Since my first junior-high Spanish classes I have been rankled by my inability to produce a proper rolled ‘R’. Since I began studying Latin at the beginning of the year, my need to triumph over this handicap has become pressing. I’m sure I sound like some sort of Germani barbarian.
Too many interesting languages require the ability to produce a trilled ‘R’: Latin, Russian, Italian, Arabic, Spanish. I am unwilling to accept this as a permanent handicap. Anyone riding in the car with me on my daily commute would be treated to a wide variety of peculiar noises, a few of which are beginning to approach the proper sound.
My goal is nothing less than mastery of the dreaded voiced apical-alveolar trill. I’ve always been able to produce an uvular trill (which was good enough for Vladimir Ilyich), and I can produce the Japanese lateralized rhotic without problems. After many years, I knew that simply hearing more properly-trilled ‘R’s was not going to solve my problem, but I hadn’t been able to find any detailed descriptions of the anatomical details of its production or useful suggestions for achieving it. “Make a noise like a car engine” and “Purr like are cat” are distinctly useless as they send me straight to my uvula.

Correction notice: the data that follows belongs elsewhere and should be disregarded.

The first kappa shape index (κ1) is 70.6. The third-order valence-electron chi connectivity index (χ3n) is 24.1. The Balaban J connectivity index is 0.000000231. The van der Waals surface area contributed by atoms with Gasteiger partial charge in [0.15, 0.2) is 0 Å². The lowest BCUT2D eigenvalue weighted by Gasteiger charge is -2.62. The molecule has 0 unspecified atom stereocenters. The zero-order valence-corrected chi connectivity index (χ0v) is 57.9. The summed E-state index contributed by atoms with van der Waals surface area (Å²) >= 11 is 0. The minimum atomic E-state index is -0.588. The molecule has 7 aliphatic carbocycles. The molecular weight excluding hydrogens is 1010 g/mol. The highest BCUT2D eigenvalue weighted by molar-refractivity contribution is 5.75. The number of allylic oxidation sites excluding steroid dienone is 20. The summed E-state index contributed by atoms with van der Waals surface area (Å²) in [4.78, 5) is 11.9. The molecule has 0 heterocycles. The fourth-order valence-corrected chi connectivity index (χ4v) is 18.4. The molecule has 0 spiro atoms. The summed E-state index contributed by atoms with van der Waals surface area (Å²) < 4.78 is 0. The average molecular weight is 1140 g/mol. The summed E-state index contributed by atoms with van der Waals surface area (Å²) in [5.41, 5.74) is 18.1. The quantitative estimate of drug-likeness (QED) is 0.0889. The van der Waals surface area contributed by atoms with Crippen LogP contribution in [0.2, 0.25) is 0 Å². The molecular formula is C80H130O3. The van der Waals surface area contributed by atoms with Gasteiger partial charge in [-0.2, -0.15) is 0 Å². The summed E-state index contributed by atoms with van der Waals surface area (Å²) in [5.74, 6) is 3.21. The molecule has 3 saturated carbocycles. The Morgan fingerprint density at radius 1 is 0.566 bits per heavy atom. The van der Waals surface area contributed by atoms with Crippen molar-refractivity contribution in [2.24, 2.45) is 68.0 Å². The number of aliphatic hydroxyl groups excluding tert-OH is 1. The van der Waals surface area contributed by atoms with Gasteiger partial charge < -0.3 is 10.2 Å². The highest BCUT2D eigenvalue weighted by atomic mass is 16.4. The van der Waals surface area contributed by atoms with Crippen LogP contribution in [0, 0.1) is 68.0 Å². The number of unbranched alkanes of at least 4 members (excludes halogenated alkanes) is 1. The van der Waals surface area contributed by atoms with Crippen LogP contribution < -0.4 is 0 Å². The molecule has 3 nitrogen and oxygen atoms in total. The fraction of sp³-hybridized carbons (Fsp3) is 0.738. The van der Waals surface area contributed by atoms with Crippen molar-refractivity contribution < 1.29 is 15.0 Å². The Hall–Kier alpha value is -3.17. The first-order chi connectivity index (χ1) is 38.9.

When I found out that M—— can produce a trilled ‘R’, I drilled her closely about what exactly happens when she produces it, where exactly her tongue contacts her palate. This was a start, but not enough.
The University of Iowa has an anatomical animation of a rolled ‘R’ in action (click on Modo -> Vibrantes -> [r]), and even after watching it over and over and over I still can’t relax enough to let my tongue vibrate passively with the airstream; my trill is conscious, slow, and somewhat clumsy.
Much digging on the Internet has resulting in a wealth of advice, some of which is actually useful. Here are some brief excerpts capturing the more helpful tidbits; refer to the links for the full articles:
From LINGUIST List:
- A trick I use with my students (mostly native English speaking undergrads.) for teaching them how to feel the position of the tongue is to say “I edited it” really fast.
- you have to train the muscles in the mouth which would be developed as a matter of course in speakers of languages where the [r] occurs “naturally”. You do this by repeating the phonemes [t] and [d] (with some kind of neutral schwa sound in between) as fast as you can, for say five minutes a day.
- Don’t know if this works but try to put your tongue where you would for English /l/ and think /tr/, then get rid of it later on.
From Tenser, said the Tensor (quoting Jones and Ward, The Phonetics of Russian):
- Some English people are able to acquire a rolled r by the following method. Pronounce slowly the exercise tədɑːtədɑːtədɑː… preferably with dental t’s and alveolar d’s; then gradually increase the speed. When said very fast indeed, the alveolar d has a tendency to turn into a ‘flapped’ or ‘semi-rolled’ r-sound, i.e. a sound formed after the manner of rolled r but consisting of only one single tap of the tongue (see § 22.4 above). With r representing here the flapped r, the resulting sequence sould be written tərɑːtərɑːtərɑː… or trɑːtrɑːtrɑː… (according to the rate of saying it). It then remains to isolate this r and extend it into the fully rolled sound.